It is with great regret and sorrow that we
must notify you of the death of our Classmate, Rusty Wilkerson, on March 30,
2017, in Kingsport, TN, after a valiant battle to defeat brain cancer.
Rusty is survived by his devoted wife of 51 years, Gini Wilkerson; his three
daughters, Cathy (Lance) Carpenter, Marci (Brad) Schneier, and Ginny (Eric)
Schneier; his five grandchildren, Payton E Carpenter, Benjamin A Schneier,
Joseph W Schneier, Ryan J Schneier, and V. Hope Schneier; and his sister Alexine
Funeral arrangements are with Hamlett Dobson Funeral Home in Kingsport. At
Rusty’s request, Celebration of Life events are scheduled for 5-6 May in
Kingsport to be followed by Internment at West Point at a future date. Details
There will be a
memorial service for LTC Benjamin Wilkerson ’62 (He started with Class of 1961)
on Tuesday June 27th at 1330 hours at the West Point Cemetery.
Following the service the family is hosting a reception at the WPAOG Great Hall.
If you are able to
attend, please RSVP to Tom Middaugh at
For any classmates that do not have a DOD ID card or have
not received their Local Access Pass yet, the options are as follows:
Meet at Hogan’s Funeral Home
between 1245 and 1300 - 135 Main Street Highland Falls, NY 10928 and process
with the family through security to the cemetery. Security vehicle
passes will be passed out at the funeral home
Go to the AOG webpage and
apply online for a Local Access Pass -
https://www.westpointaog.org/gradpass. Follow instructions on the webpage
for picking up your pass.
Go to the visitor center and
go to the Graduate Line to apply for your grad pass.
For any questions
please call Kristan Burpo at the WPAOG Memorial Support at 835-446-8298.
Condolences to family members may be addressed as follows: Gini Wilkerson at
1209 White Street, Kingsport, TN 37664.
In lieu of flowers,
the family asks that donations in Rusty's memory be sent to the Sarah Cannon
Cancer Research Institute
Foundation, 111 Rockville Pike, Ste 420 Rockville, MD
Well done, Rusty. Be thou at peace.
Class Memorial Pages\E-2 Ben Wilkerson - USMA62.pdf
Benjamin Russell (Rusty) Wilkerson, of Kingsport, Tennessee,
left this world to be with our Lord on Thursday, March 30, 2017. Rusty was a
native of Franklin, Tennessee. He attended Battle Ground Academy, Washington and
Lee University and Vanderbilt University. Rusty was appointed to West Point in
1957 and is a 1962 graduate of the United States Military Academy. He also holds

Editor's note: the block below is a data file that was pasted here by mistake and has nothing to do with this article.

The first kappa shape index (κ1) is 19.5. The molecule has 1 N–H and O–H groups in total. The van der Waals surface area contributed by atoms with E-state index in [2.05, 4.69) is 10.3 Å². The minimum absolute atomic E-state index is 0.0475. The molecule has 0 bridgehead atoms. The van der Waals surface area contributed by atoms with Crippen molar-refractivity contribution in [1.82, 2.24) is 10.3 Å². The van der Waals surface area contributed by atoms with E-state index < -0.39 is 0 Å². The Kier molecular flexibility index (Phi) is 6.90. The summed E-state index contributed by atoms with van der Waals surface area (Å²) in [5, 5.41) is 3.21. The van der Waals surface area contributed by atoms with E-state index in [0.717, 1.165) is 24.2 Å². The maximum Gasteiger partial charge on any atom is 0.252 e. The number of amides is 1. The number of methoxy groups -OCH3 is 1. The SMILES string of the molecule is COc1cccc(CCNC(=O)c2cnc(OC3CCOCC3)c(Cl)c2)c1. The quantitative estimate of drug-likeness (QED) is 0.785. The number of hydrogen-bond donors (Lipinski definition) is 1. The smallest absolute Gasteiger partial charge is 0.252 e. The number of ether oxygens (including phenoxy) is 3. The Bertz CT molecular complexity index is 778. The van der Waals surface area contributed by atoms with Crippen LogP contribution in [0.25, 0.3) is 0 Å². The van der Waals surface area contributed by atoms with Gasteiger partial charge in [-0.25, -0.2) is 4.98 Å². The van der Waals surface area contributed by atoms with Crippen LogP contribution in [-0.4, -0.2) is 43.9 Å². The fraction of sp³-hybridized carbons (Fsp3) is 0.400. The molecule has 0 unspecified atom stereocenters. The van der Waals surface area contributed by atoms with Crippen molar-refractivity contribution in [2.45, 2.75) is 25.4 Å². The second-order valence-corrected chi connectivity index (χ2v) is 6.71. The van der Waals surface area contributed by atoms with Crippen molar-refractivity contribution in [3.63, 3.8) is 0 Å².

a Masters of Public Service in Public Administration from Western Kentucky
University. Rusty served two tours in Vietnam in addition to other numerous
assignments. During his years of service, Rusty earned the Combat Infantryman's
Badge, Airborne Wings, and the Ranger Tab. His Military Awards include three
Meritorious Service Medals, three Bronze Stars, and the Army Commendation Medal.
After retiring from the Army as a Lieutenant Colonel, he served as the Deputy
Director of Engineering and Housing at Fort Campbell, Kentucky, and as the
Public Works Director for the City of Kingsport, Tennessee. Rusty was a regular
columnist for the Kingsport Times News, a member of Kiwanis, a driver for
Waverly Presbyterian Church and served on the boards of Goodwill and Girls
Incorporated. He was an admissions Field Representative for 1st District, West
Point, and was a member of Mayfair United Methodist Church.
Rusty lived in Kingsport with his wife of 51 years, Gini.
They have three daughters, Cathy (Lance) Carpenter from Clarksville, Tennessee,
Marci (Brad) Schneier from Bradenton, Florida, and Ginny (Eric) Schneier from
Richmond, Kentucky; five grandchildren; and sister, Alexine Wilkerson of
Franklin, Tennessee. A Celebration of Life will be held from 11 a.m. to 2 p.m.
on May 6th at Mayfair United Methodist Prospect Center.
Taps Memorial Article:
BENJAMIN R. WILKERSON JR. 1962 Former 1961
Cullum No. 24414-1962 | March
2017 | Died in
Cremated. Inurned at West Point Cemetery, NY
Benjamin Russell “Rusty” Wilkerson Jr.
was born September 9, 1937 in picturesque Franklin, TN. From an early age he
yearned to attend military school, which he recalled as “fun…cool…football…and
girls (a harbinger of things to come).” By the time he graduated from Battle
Ground Academy, the die was cast which would lead to West Point. Washington
and Lee experiences (ROTC, football) were reinforcing, and then on a hot muggy
July 2, 1957 he found himself at Trophy Point with 741 other Class of 1961
candidates swearing to “protect and defend… .”
Five formative West Point years would establish who Rusty would become. He
learned self-worth, developed confidence and mastered how to act under